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Stephanie's back in the swing of things after hard 18 months

By Paul Kelly

Olympics-inspired Stephanie Meadow is aiming high after rediscovering her mojo on the fairways of Rio de Janeiro.

"It's a daft game," said the Jordanstown-born golfer, who turns 25 later this month. "If you are struggling with confidence it only takes one shot, one round to get things moving in the right direction."

Stephanie's moment came on the second day of competition in Brazil when, representing Ireland, she signed for a five under par 66.

"My form had started to turn upwards a bit before the Olympics but that kind of topped it off," said Stephanie, who has recently agreed a new sponsorship deal with financial services firm Investec.

"That was the first time I'd put together a good round against the top girls in a while. Being able to do that in a high pressure situation was a bit of like, 'okay, I'm back!'

"I had been playing well at home from March/April time and I was waiting, waiting, asking myself, 'why is this not happening in tournaments?' and then finally it happened, it was perfect timing.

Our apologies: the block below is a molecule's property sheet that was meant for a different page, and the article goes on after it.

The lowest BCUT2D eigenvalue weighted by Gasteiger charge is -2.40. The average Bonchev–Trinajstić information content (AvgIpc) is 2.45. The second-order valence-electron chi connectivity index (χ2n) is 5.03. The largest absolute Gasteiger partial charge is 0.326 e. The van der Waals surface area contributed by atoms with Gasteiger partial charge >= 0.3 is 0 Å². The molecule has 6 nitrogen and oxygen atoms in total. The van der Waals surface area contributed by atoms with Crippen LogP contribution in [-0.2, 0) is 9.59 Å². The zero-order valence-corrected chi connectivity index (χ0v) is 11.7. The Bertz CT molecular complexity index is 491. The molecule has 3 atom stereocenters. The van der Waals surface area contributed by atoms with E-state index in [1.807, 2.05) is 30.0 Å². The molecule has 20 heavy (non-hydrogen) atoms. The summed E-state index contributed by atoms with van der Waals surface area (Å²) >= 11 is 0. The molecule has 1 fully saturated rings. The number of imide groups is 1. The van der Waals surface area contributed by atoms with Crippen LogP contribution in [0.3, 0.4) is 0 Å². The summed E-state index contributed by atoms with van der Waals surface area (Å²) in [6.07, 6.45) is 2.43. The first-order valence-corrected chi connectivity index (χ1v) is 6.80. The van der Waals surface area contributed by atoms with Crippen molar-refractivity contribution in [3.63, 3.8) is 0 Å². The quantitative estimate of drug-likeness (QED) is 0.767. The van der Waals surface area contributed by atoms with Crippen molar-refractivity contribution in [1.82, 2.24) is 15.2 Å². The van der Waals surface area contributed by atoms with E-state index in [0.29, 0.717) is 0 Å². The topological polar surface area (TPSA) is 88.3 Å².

"You can only work so hard without seeing results, so that was a key moment for me last season."

Stephanie forced her way into the public consciousness by finishing third in the US Open on her professional debut in 2014, but the death of her ill father in May 2015 hit her hard. She struggled to concentrate on the course and lost form and confidence.

She said: "I'm not going to lie, last season was no fun early on. I don't care who you are, playing like I was playing is no fun.

"I would be on the course, I would be trying to focus and I just couldn't - my mind was so filled with other stuff.

"When you are in a constant state of emotional distress, you can't perform well, it applies to everyone, it doesn't matter who you are."

It's taken her the best part of 18 months to finally feel like she has turned a corner and she's now looking to force her way back up the rankings.

"Personally and as a golfer, I feel like I'm coming out of a rough spell," she said.

"What happened (the death of her father) will always affect me and be with me. But there comes a time when although it doesn't hurt less, you learn how to deal with it."

Currently ranked 259th in the world, Stephanie is hoping to start her LPGA 2017 season at the ISPS Handa Women's Australian Open in February (13-19).

"I would like to be in the position where I make it into the Asian swing (at the start of October)," she added. "That's top 60 on the money list and a realistic goal if I get to play in 17/18 events.

"I am a lot more confident now and if I get on a roll, you never know. In the future I want to be higher than that but start small and keep improving."

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